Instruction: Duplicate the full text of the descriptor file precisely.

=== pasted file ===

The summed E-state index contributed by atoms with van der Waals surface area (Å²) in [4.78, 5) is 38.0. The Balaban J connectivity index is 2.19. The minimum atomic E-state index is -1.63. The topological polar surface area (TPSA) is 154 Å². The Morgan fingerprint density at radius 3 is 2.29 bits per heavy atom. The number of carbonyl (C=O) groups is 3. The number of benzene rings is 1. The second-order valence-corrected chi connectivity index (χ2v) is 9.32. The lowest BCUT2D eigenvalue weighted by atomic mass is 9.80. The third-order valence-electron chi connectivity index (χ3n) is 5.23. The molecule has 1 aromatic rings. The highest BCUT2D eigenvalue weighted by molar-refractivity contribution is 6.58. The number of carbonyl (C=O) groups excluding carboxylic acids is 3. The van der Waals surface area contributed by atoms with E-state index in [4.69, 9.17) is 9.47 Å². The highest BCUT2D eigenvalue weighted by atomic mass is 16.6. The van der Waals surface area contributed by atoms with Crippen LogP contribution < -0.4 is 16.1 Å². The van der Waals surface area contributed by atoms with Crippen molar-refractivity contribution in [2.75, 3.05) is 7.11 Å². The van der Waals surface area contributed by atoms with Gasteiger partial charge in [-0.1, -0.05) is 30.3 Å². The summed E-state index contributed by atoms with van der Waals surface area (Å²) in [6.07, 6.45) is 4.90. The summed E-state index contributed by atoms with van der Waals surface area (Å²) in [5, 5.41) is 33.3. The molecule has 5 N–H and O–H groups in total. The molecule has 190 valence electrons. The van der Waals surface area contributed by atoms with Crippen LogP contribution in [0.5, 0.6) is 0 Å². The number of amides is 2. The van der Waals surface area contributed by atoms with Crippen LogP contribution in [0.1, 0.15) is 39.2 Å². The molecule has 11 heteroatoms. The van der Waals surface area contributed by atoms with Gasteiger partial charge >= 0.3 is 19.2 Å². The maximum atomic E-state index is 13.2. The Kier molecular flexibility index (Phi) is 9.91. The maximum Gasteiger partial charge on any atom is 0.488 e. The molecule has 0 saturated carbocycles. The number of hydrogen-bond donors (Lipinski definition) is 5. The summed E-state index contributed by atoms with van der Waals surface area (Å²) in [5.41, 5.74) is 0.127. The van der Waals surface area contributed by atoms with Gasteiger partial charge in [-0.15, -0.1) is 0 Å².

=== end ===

The summed E-state index contributed by atoms with van der Waals surface area (Å²) in [4.78, 5) is 38.0. The Balaban J connectivity index is 2.19. The minimum atomic E-state index is -1.63. The topological polar surface area (TPSA) is 154 Å². The Morgan fingerprint density at radius 3 is 2.29 bits per heavy atom. The number of carbonyl (C=O) groups is 3. The number of benzene rings is 1. The second-order valence-corrected chi connectivity index (χ2v) is 9.32. The lowest BCUT2D eigenvalue weighted by atomic mass is 9.80. The third-order valence-electron chi connectivity index (χ3n) is 5.23. The molecule has 1 aromatic rings. The highest BCUT2D eigenvalue weighted by molar-refractivity contribution is 6.58. The number of carbonyl (C=O) groups excluding carboxylic acids is 3. The van der Waals surface area contributed by atoms with E-state index in [4.69, 9.17) is 9.47 Å². The highest BCUT2D eigenvalue weighted by atomic mass is 16.6. The van der Waals surface area contributed by atoms with Crippen LogP contribution < -0.4 is 16.1 Å². The van der Waals surface area contributed by atoms with Crippen molar-refractivity contribution in [2.75, 3.05) is 7.11 Å². The van der Waals surface area contributed by atoms with Gasteiger partial charge in [-0.1, -0.05) is 30.3 Å². The summed E-state index contributed by atoms with van der Waals surface area (Å²) in [6.07, 6.45) is 4.90. The summed E-state index contributed by atoms with van der Waals surface area (Å²) in [5, 5.41) is 33.3. The molecule has 5 N–H and O–H groups in total. The molecule has 190 valence electrons. The van der Waals surface area contributed by atoms with Crippen LogP contribution in [0.5, 0.6) is 0 Å². The number of amides is 2. The van der Waals surface area contributed by atoms with Crippen LogP contribution in [0.1, 0.15) is 39.2 Å². The molecule has 11 heteroatoms. The van der Waals surface area contributed by atoms with Gasteiger partial charge >= 0.3 is 19.2 Å². The maximum atomic E-state index is 13.2. The Kier molecular flexibility index (Phi) is 9.91. The maximum Gasteiger partial charge on any atom is 0.488 e. The molecule has 0 saturated carbocycles. The number of hydrogen-bond donors (Lipinski definition) is 5. The summed E-state index contributed by atoms with van der Waals surface area (Å²) in [5.41, 5.74) is 0.127. The van der Waals surface area contributed by atoms with Gasteiger partial charge in [-0.15, -0.1) is 0 Å².